Future Crimes

April 4th, 2013

OR: last year I went to the movies and all I got was a sense of temporal displacement!

DREDD, dir. Peter Travis, 2012

This relatively low-budget attempt to graft a late seventies vision of the future onto the present day doesn’t quite come off seamlessly – the opening drone-cam riot shots would be much more convincing without the sci-fi data overlay – but the grim lack of distance between these three (equally imaginary?) time zones ensure that this bolted-together aesthetic is effective rather than ridiculous in the end.  A lot of the credit here has to go to Karl Urban, who sets the tone of the movie by somehow managing to play the perma-frowning Dredd with a straight face:

Like Urban’s Joe Dredd, DREDD (the movie) treats exposition as little more than a series of snappy situation updates, necessary only because they point the way from one dynamic lesson in pain compliance to another.   The result is a lean, efficient action films that you suspect the Judge himself would approve of.   The rules are established in the opening scene and are ruthlessly enforced throughout: you get a quick report of the location and nature of the crime in progress (the irradiated ruins of a future America; whatever takes your fancy) then whooosh, before you can say “hot shot” the situation has been resolved with the maximum amount of acceptable violence.

Because hey, when you fuck up, he’s got to fuck you up, right?

Right.

There are obvious affinities here – with Robocop, say, or with your Carpenter movie of choice – but these reference points never threaten to overwhelm the movie.  Geoff Barrow and Ben Salisbury’s almost/alternate score Drokk is far more heavily indebted to Carpenter’s work, for example, and while the soundtrack that plays out in its place is less immediately striking it’s also perhaps better suited to DREDD’s relentless utilitarian drive.  The aesthetics of past, present and future might me all jumbled up here, but there’s no time for reverence in this movie – everything is judged by how well it performs in its specific moment in the field.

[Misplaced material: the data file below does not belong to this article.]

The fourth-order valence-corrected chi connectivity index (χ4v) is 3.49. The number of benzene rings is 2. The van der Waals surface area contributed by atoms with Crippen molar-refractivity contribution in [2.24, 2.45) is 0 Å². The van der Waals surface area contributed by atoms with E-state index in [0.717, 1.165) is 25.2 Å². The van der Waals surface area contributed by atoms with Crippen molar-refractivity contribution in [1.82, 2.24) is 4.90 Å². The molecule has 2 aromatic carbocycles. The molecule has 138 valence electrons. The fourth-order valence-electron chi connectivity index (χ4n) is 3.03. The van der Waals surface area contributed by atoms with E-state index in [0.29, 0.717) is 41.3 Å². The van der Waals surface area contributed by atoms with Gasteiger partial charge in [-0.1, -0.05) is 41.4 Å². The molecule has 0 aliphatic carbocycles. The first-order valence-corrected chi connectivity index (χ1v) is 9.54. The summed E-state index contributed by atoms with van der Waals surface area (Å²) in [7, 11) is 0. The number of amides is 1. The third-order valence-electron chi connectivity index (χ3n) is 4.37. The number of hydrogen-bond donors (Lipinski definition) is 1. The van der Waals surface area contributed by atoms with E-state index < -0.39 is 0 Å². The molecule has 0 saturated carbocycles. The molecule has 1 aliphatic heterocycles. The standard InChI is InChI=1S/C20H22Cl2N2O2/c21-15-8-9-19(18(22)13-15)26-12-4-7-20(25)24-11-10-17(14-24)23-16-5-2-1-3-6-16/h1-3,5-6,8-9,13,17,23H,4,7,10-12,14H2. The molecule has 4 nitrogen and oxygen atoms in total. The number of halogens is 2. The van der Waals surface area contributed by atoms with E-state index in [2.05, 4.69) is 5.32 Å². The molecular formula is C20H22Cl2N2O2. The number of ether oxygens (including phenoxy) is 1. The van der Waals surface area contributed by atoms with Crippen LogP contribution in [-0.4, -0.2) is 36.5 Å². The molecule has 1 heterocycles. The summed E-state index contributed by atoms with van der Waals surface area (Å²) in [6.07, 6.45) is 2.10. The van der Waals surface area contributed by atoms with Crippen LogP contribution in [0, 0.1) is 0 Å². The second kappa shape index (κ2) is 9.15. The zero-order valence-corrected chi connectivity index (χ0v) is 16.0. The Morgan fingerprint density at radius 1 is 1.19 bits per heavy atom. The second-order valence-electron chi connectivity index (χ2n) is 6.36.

Still, I’d be remiss in my duties as a reviewer if I didn’t point out that there are certain plot similarities to Batman Incorporated vol 2, #6, and while I don’t know how Peter Travis and Alex Garland were able to travel through in time in order to rip that script off, I’m glad that they did all the same -  this is a joke about the seemingly manditory you comparisons with The Raid, you can tell it’s a good gag because I feel the need to flag it up like this.  Since we’re all pals here I’ll assume that we can all agree that the similarities between DREDD and The Raid are worth talking about – in the same way that its resonances with this Moebius strip are worth talking about – but that simply saying “The Raid” is in no way the end of the conversation.  There are many different ingredients in DREDD, and the end result might have familial similarities with various other movies, but it’s overwhelming flavour is still undeniably that of “Judge Dredd”.

As my good pal (the devil)Andre Whickey has pointed out, there are several different types of Judge Dredd story, and this is a great example of one of them - Judge Dredd as straight action story.  While this means that DREDD can’t touch 2012′s Day of Chaos story (for example) for either political complexity or gonzo fanboy thrillpower, it does mean that this is Judge Dredd at its most insidious, a compelling story of good guys vs. bad guys that doubles as a cheap, spooky reminder of the fact that authoritarianism can always be made to look both necessary and cool using the right tools:

 

More on the fantastic damage of Looper and The Master after the cut!

People often think these days that Russel T Davies was the first auteur to run Doctor Who.


But nothing could be further from the truth

A weekly strip by Fraser Geesin

What says X-Day more than a lame joke for Doctor Who fans?

FUCKING NOTHING, THAT’S WHAT!

HAPPY X-DAY!

moamusingmaster